Suicide Prevention


If you or someone you know is thinking about suicide, get help immediately by calling 911 or contact one of the hotlines below.

National Suicide Prevention Lifeline

1-800-273-Talk (8255)

Text 741741 

Iowa Crisis Chat 

You’re never alone.

We’re here for you. 

Call/Text: 1-855-325-4296

Foundation 2 Crisis Services 

Phone: 319-362-2174

Text: 800-332-4224

Crisis Line and Chat 

Decatur County Resources 

Suicide Prevention Resources

Helpful Information: 


  • Hopelessness
  • Non-suicidal self-injury
  • Mental illness, especially severe depression, but also post traumatic stress, ADHD, and substance abuse
  • History of suicidal thinking and behavior
  • Prior suicide among peers or family members
  • Interpersonal conflict, family stress
  • Presence of a firearm in the home


  • Suicidal threats in the form of direct and indirect statements
  • Suicide notes, plans, online postings
  • Making final arrangements
  • Preoccupation with death
  • Giving away prized possessions
  • Talking about death
  • Sudden unexplained happiness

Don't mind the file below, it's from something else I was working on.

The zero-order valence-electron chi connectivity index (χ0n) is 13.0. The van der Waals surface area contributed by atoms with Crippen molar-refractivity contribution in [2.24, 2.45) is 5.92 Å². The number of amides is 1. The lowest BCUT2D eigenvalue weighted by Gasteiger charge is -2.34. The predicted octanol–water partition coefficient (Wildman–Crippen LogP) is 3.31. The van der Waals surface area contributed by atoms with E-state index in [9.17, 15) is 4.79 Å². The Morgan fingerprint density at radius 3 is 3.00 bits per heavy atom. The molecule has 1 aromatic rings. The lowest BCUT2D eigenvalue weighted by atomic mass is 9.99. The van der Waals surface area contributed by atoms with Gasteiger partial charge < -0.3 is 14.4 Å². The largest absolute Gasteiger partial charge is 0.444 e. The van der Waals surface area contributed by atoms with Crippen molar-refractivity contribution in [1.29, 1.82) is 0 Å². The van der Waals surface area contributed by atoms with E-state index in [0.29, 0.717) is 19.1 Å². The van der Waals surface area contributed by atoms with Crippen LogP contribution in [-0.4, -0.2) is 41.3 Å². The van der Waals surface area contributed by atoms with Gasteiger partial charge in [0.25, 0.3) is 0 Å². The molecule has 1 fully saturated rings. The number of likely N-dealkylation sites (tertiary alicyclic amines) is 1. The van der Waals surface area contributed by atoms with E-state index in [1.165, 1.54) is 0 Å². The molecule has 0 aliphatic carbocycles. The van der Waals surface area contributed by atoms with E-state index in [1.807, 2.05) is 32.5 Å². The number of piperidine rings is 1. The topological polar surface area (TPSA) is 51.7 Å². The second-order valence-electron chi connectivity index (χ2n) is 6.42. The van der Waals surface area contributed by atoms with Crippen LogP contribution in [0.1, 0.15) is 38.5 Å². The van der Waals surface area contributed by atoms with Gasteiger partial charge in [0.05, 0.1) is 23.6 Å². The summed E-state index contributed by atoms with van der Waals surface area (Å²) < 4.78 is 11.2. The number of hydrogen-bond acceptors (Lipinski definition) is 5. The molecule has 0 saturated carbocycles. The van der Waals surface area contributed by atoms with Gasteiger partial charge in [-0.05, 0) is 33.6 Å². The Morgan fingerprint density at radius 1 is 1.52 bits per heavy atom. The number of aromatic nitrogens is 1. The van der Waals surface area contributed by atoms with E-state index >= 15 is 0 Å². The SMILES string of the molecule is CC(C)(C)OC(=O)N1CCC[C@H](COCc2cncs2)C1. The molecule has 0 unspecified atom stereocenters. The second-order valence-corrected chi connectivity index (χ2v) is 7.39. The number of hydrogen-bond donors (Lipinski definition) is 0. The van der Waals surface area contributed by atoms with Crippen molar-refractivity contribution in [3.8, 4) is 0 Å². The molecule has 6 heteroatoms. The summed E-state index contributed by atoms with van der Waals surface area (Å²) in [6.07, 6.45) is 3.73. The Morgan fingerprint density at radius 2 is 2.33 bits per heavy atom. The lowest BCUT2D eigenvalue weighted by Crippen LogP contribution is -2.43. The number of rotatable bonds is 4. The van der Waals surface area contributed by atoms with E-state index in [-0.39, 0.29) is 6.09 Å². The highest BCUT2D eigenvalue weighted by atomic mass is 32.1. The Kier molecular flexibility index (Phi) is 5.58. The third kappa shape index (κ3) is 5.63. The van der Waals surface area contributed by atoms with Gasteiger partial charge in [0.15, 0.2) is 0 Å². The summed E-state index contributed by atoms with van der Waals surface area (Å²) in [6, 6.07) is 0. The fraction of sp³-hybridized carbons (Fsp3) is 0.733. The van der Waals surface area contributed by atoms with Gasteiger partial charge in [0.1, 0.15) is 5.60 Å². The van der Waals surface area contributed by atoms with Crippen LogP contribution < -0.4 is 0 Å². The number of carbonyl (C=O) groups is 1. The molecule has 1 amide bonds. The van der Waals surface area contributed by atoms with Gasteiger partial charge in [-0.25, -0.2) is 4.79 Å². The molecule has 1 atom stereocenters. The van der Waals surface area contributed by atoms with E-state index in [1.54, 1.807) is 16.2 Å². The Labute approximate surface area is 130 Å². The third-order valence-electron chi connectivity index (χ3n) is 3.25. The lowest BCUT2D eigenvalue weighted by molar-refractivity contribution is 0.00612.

• Increased risk taking
  • Heavy drug/alcohol use


  • Remain calm, nonjudgmental and listen
  • Ask directly about suicide (e.g., Are you thinking about suicide?”)
  • Focus on your concern for their well-being
  • Avoid being accusatory
  • Reassure them that there is help; they will not feel like this forever
  • Provide constant supervision. Do not leave them alone.
  • Remove means for self-harm, especially firearms.
  • Get help! Never agree to keep suicidal thoughts a secret. Tell an appropriate caregiving adult. Parents should seek help from school or community mental health resources as soon as possible. School staff should take the student to school-employed mental health professionals.


  • After a school notifies a parent of their child’s risk for suicide and provides referral information, parents must:
  • Continue to take threats seriously. Follow through is important even after the child calms down or informs the parent “they didn’t mean it.”
  • Access community supports. Refer to our list of community resources.
  • Maintain communication with school. After an intervention, the school will also provide follow-up supports. Your communication will be crucial to ensuring that the school is a safe, comfortable place for your child.

*Information taken from the National Association of School Psychologists.